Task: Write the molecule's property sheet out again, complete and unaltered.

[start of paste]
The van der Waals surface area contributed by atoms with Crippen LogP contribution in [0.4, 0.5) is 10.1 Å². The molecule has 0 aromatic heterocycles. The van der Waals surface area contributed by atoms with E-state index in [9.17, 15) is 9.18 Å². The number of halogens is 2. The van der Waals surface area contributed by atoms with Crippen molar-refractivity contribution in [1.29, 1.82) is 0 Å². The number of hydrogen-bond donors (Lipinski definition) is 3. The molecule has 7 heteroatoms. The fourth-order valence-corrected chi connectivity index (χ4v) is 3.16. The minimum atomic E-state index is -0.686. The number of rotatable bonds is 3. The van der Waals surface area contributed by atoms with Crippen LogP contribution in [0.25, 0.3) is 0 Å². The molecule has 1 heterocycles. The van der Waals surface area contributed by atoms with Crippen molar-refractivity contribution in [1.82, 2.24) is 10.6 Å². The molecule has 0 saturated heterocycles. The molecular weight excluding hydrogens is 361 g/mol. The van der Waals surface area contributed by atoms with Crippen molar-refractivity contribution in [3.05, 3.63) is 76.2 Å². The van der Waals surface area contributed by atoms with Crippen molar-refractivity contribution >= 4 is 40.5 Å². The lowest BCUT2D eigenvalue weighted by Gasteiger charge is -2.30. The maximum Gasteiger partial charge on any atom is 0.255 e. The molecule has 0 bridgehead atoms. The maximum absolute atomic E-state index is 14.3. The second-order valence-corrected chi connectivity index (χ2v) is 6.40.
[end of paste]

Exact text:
The van der Waals surface area contributed by atoms with Crippen LogP contribution in [0.4, 0.5) is 10.1 Å². The molecule has 0 aromatic heterocycles. The van der Waals surface area contributed by atoms with E-state index in [9.17, 15) is 9.18 Å². The number of halogens is 2. The van der Waals surface area contributed by atoms with Crippen molar-refractivity contribution in [1.29, 1.82) is 0 Å². The number of hydrogen-bond donors (Lipinski definition) is 3. The molecule has 7 heteroatoms. The fourth-order valence-corrected chi connectivity index (χ4v) is 3.16. The minimum atomic E-state index is -0.686. The number of rotatable bonds is 3. The van der Waals surface area contributed by atoms with Crippen LogP contribution in [0.25, 0.3) is 0 Å². The molecule has 1 heterocycles. The van der Waals surface area contributed by atoms with Crippen molar-refractivity contribution in [1.82, 2.24) is 10.6 Å². The molecule has 0 saturated heterocycles. The molecular weight excluding hydrogens is 361 g/mol. The van der Waals surface area contributed by atoms with Crippen molar-refractivity contribution in [3.05, 3.63) is 76.2 Å². The van der Waals surface area contributed by atoms with Crippen molar-refractivity contribution >= 4 is 40.5 Å². The lowest BCUT2D eigenvalue weighted by Gasteiger charge is -2.30. The maximum Gasteiger partial charge on any atom is 0.255 e. The molecule has 0 bridgehead atoms. The maximum absolute atomic E-state index is 14.3. The second-order valence-corrected chi connectivity index (χ2v) is 6.40.